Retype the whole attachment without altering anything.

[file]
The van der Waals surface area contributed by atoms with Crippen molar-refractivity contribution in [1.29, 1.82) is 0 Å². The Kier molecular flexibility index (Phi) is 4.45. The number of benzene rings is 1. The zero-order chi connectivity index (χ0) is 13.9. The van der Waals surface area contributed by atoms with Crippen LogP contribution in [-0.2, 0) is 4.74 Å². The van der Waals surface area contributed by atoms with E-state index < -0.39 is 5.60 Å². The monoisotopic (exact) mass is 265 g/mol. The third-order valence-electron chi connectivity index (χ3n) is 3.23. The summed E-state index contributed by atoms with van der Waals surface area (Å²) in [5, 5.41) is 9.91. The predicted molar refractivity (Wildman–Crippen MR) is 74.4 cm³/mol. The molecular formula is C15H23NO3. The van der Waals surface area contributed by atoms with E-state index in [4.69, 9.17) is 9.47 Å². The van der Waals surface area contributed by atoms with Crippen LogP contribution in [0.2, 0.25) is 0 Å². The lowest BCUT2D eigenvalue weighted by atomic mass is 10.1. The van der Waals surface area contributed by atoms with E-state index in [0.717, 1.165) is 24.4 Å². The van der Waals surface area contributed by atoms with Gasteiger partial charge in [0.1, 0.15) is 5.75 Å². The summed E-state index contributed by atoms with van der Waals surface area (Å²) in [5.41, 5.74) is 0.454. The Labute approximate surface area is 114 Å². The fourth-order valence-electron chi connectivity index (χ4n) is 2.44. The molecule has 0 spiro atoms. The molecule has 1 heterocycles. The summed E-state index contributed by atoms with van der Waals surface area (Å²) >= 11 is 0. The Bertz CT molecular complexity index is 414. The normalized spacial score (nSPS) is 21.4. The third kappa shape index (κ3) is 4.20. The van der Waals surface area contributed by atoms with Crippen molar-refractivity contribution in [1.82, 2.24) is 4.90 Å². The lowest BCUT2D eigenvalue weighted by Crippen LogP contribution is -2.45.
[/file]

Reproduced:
The van der Waals surface area contributed by atoms with Crippen molar-refractivity contribution in [1.29, 1.82) is 0 Å². The Kier molecular flexibility index (Phi) is 4.45. The number of benzene rings is 1. The zero-order chi connectivity index (χ0) is 13.9. The van der Waals surface area contributed by atoms with Crippen LogP contribution in [-0.2, 0) is 4.74 Å². The van der Waals surface area contributed by atoms with E-state index < -0.39 is 5.60 Å². The monoisotopic (exact) mass is 265 g/mol. The third-order valence-electron chi connectivity index (χ3n) is 3.23. The summed E-state index contributed by atoms with van der Waals surface area (Å²) in [5, 5.41) is 9.91. The predicted molar refractivity (Wildman–Crippen MR) is 74.4 cm³/mol. The molecular formula is C15H23NO3. The van der Waals surface area contributed by atoms with E-state index in [4.69, 9.17) is 9.47 Å². The van der Waals surface area contributed by atoms with Crippen LogP contribution in [0.2, 0.25) is 0 Å². The lowest BCUT2D eigenvalue weighted by atomic mass is 10.1. The van der Waals surface area contributed by atoms with E-state index in [0.717, 1.165) is 24.4 Å². The van der Waals surface area contributed by atoms with Gasteiger partial charge in [0.1, 0.15) is 5.75 Å². The summed E-state index contributed by atoms with van der Waals surface area (Å²) in [5.41, 5.74) is 0.454. The Labute approximate surface area is 114 Å². The fourth-order valence-electron chi connectivity index (χ4n) is 2.44. The molecule has 0 spiro atoms. The molecule has 1 heterocycles. The summed E-state index contributed by atoms with van der Waals surface area (Å²) >= 11 is 0. The Bertz CT molecular complexity index is 414. The normalized spacial score (nSPS) is 21.4. The third kappa shape index (κ3) is 4.20. The van der Waals surface area contributed by atoms with Crippen molar-refractivity contribution in [1.82, 2.24) is 4.90 Å². The lowest BCUT2D eigenvalue weighted by Crippen LogP contribution is -2.45.